Another issue related to nuclear disarmament revolves around the legal punitive measures that are to be taken against countries that fail to comply. This aspect is meant to close the gap in the existing nuclear non-proliferation regime. However, based on other legally binding instruments under the CD, legal punitive measures have proven to be difficult to implement. For example, take the Chemical Weapons Convention, which was signed by a vast majority of countries, including Syria, in 2013. The UN subsequently found that the Syrian Government was guilty of using chemical weapons on its people in 2014 and 2015. It took two years for the UN to hold Syria responsible, and the world is still waiting to see what legal recourse the UN will take. The issue of sovereignty makes punitive measures a difficult task for any international organisation. Furthermore, the delinquents can always find a way around international law.

The difficulty of enforcing a nuclear ban further adds to India’s hesitancy. It is unclear if legal-punitive actions by the UN can be expected if Pakistan were to violate the treaty by continuing to build up its nuclear weapons arsenal. India cannot be expected to give up its nuclear weapons if there is no reliable safeguard against continued proliferation amongst its nuclear rivals. In other words, the execution of punitive actions against proliferating countries is a complex undertaking that must go beyond economic sanctions.

The Way Forward

The adopted Resolution L.41 sets up a negotiating conference to be held from March 27 to 31, 2017 and June 15 to July 7, 2017 at the UN in New York. All UN member states are encouraged to participate.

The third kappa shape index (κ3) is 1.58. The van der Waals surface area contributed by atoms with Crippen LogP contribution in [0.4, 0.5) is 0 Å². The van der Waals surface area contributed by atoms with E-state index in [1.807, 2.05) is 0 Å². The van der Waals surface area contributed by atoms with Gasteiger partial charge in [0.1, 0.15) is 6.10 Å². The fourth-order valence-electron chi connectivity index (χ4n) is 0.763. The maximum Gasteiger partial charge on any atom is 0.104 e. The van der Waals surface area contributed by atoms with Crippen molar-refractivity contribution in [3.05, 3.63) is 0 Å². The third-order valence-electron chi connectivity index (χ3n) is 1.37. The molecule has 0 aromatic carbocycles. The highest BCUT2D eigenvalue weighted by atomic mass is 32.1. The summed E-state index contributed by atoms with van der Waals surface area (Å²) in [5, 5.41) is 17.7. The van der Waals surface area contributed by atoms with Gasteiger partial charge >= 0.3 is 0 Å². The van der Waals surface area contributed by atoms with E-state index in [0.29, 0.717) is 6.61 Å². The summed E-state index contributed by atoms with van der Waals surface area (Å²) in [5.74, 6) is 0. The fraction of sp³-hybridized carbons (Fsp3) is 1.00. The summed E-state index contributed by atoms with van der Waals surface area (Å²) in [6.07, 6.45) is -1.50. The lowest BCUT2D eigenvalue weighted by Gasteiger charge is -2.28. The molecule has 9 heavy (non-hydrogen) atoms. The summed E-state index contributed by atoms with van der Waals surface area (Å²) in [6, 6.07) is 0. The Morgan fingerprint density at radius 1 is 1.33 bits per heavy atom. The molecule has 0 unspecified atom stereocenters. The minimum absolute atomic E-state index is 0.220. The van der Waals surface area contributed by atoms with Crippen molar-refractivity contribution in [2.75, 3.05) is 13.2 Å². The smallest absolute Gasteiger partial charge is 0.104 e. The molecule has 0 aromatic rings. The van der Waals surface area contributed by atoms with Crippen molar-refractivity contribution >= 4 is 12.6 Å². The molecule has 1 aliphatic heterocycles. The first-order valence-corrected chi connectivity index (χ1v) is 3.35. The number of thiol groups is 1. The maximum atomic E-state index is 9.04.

However, it is unlikely that replacing one body with another will break the deadlock in CD negotiations. Additionally, irrespective of the forum used, the 2017 UN negotiations need to focus on tackling the issues that are preventing countries like India from supporting further negotiations on a nuclear ban. There has to be a sustained effort by international organisations and civil society representatives to build up the required political will for disarmament amongst nuclear weapons states. Second, states with nuclear weapons should be discouraged from supporting rouge states. Until this ends, countries cannot be dissuaded from looking for nuclear solutions to their security concerns. Finally, the international community should strongly urge the US, Russia, and China to restart their talks and create confidence building measures on nuclear disarmament. The adoption of UN Resolution L.41 has won the battle, but winning the war against nuclear weapons will require far more.

Editor’s note: This is the third article in a four-part “Banning the Bomb” series on what a nuclear ban treaty could mean for India and Pakistan. In “Pakistan’s Perspective,” Ahsan Chaudhary argued that Pakistan is taking a wait and see approach to the negotiations. Sadia Tasleem noted in “Pakistan’s Prospects”  that Pakistan will likely have a realpolitik approach to  a potential nuclear ban treaty.  Hina Pandey completes the series with thoughts on where Indian policy may go from here. Read the entire series here


Image 1: Flickr, United Nations Photo

Image 2: Flickr, Erick Irani